But some people did not understand why the federal government was funding such a project, and why it was paying people to write stories that documented the wretchedness of American life for those most affected by the Depression. When opponents began spreading stories that the guidebooks were in fact subversive, officials took action. The funding for the Wisconsin volume, for example, was cut off and a newspaper wrote that the guide contained writing that was “juvenile, inaccurate and loaded with socialist propaganda.”
“The irony is that the Federal Writers’ Project gets attacked as being un-American when in truth it was an orgy of Americanism,” says Brinkley in the film. By May 1939, the editor of the guides, Henry Alsberg, was defeated by the forces allied against him and was fired. The project continued nonetheless and the remaining guides were eventually published.
Following the film clip, Kalin joined David A. Taylor, the author of the book and co-producer of the film; Peggy Bulger, director of the American Folklife Center; and David Royle, Smithsonian Channel vice president for programming, in a panel discussion. Bulger noted that the Library’s WPA collections were key resources in the production of the film and book. Taylor told how “excited” he was to work with the more than 400,000 WPA items in the Library’s Manuscript Division. Royle explained why the project grabbed his attention:
“When I first came to America as a young student, it was to North Carolina, and that was the first time I encountered [the gathering of] folklife and folklore and oral history. … I think of it as a peculiarly American trait. … It is so democratic, going across America and getting people’s stories.”
A member of the audience wanted to know how the writers were selected. Taylor replied that “nine-tenths of the writers had to be on relief; you had to prove you had no income. … One-tenth were recruited from working writers.” Kalin added that only
1 percent of all the New Deal project funds went to the Federal Writers’ Project, “so the controversy was not over money being spent but over the kind of story the [writers] were telling. The question was whether [Americans] were ready to hear that.” Bulger said that these unvarnished stories of people living on the edge were so revolutionary for the time that they were considered controversial.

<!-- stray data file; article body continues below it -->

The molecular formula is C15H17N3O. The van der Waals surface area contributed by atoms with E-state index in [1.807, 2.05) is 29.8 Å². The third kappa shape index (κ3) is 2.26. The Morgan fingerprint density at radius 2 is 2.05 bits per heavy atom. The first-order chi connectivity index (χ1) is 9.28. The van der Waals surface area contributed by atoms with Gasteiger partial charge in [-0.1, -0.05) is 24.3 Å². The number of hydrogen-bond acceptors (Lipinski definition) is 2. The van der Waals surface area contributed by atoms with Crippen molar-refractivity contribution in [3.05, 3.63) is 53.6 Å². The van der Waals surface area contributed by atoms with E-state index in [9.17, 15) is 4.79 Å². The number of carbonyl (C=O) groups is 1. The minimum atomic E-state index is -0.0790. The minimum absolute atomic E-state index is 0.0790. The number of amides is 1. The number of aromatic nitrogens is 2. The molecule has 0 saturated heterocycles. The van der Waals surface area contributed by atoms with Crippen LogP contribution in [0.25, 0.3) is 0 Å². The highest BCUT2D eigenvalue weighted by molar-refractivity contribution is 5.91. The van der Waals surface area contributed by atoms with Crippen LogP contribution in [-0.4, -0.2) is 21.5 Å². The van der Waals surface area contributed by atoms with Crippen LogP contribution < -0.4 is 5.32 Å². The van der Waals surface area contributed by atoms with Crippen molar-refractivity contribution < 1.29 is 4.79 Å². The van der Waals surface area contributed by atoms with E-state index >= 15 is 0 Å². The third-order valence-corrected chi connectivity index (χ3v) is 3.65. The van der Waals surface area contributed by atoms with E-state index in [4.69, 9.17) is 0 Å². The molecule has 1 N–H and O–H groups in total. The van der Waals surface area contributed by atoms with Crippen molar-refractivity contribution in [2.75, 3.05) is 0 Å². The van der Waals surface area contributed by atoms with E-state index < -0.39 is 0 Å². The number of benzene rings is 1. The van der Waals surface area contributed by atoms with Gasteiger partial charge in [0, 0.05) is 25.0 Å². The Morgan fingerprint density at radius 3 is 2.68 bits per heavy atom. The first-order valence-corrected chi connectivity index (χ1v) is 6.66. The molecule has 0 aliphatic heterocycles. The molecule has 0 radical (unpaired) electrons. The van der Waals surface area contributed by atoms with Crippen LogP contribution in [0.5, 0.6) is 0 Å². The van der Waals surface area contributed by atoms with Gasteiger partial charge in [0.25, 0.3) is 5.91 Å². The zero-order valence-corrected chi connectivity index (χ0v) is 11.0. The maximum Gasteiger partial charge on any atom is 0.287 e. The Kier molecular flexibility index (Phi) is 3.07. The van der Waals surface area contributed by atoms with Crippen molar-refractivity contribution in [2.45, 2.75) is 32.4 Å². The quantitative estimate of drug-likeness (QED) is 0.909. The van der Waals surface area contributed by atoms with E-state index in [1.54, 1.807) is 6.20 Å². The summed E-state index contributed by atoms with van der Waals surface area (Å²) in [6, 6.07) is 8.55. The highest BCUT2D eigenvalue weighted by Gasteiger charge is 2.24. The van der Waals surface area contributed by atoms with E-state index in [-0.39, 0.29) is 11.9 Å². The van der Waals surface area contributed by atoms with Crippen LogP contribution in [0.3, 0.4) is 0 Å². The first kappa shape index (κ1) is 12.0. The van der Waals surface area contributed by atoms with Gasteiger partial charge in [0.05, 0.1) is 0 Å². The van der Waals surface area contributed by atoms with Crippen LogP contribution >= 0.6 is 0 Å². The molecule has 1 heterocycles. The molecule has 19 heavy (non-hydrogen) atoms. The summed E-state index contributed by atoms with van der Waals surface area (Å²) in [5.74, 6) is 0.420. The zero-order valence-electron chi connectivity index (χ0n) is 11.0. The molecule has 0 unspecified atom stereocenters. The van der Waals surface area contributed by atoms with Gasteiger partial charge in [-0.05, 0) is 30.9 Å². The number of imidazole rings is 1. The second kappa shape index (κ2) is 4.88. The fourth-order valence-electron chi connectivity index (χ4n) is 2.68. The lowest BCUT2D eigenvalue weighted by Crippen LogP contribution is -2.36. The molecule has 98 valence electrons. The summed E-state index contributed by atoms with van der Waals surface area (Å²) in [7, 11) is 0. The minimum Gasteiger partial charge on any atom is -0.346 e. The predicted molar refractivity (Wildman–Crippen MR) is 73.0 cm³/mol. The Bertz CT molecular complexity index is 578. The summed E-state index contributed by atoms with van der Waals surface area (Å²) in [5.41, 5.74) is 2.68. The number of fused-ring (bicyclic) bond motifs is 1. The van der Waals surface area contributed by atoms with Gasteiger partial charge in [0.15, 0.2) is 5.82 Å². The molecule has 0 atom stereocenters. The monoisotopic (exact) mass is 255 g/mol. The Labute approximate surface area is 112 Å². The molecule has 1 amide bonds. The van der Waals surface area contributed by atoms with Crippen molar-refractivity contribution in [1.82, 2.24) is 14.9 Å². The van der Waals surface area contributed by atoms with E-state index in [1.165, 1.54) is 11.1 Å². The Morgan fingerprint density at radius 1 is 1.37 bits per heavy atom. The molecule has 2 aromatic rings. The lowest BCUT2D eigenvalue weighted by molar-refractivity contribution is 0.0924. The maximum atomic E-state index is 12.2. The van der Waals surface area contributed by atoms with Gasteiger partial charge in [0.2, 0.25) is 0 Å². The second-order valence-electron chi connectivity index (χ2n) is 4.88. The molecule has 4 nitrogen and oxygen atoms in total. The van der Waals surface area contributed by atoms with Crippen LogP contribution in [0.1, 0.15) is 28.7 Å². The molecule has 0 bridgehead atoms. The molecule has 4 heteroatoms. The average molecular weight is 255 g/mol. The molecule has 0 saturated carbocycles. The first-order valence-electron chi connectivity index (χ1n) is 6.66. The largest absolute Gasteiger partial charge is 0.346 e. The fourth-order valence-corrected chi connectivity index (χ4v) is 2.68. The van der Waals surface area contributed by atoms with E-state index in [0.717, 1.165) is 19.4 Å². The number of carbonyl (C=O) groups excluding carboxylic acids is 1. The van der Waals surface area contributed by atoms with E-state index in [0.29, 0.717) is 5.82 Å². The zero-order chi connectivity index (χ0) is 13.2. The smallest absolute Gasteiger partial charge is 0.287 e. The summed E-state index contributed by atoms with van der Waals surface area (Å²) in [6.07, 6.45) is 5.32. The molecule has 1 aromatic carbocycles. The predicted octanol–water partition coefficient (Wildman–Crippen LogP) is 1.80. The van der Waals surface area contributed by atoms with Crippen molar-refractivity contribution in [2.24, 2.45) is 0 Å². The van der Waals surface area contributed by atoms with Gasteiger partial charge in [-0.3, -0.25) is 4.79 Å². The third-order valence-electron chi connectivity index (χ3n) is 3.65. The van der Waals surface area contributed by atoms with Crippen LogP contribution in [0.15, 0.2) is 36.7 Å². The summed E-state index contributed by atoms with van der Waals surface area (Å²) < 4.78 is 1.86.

“Writers like John Cheever cut their eye teeth on the Federal Writers’ Project,” she continued. “It was a great way to get training.”
The April 28 program can be viewed on the Library’s website at www.loc.gov/webcasts/.
The collections of the Library of Congress are especially rich in photographs, documentation and artifacts from the New Deal projects of the 1920s, ‘30s and ‘40s. Many of these collections are available online in the Prints and Photographs Online Catalog (www.loc.gov/rr/print/catalog.html) and in the American Memory website at www.loc.gov/memory/. These include photographs from Farm Security Administration-Office of War Information, American Life Histories of the Federal Writers’ Project and slave narratives conducted during this period. A web-based research guide, “New Deal Programs: Selected Library of Congress Resources,” is online at www.loc.gov/rr/program/bib/newdeal/.
The Library has also made many of its Depression-era photographs more widely available through the photo-sharing website Flickr (www.loc.gov/rr/print/flickr_pilot.html).
Guy Lamolinara is the communications officer for the Center for the Book.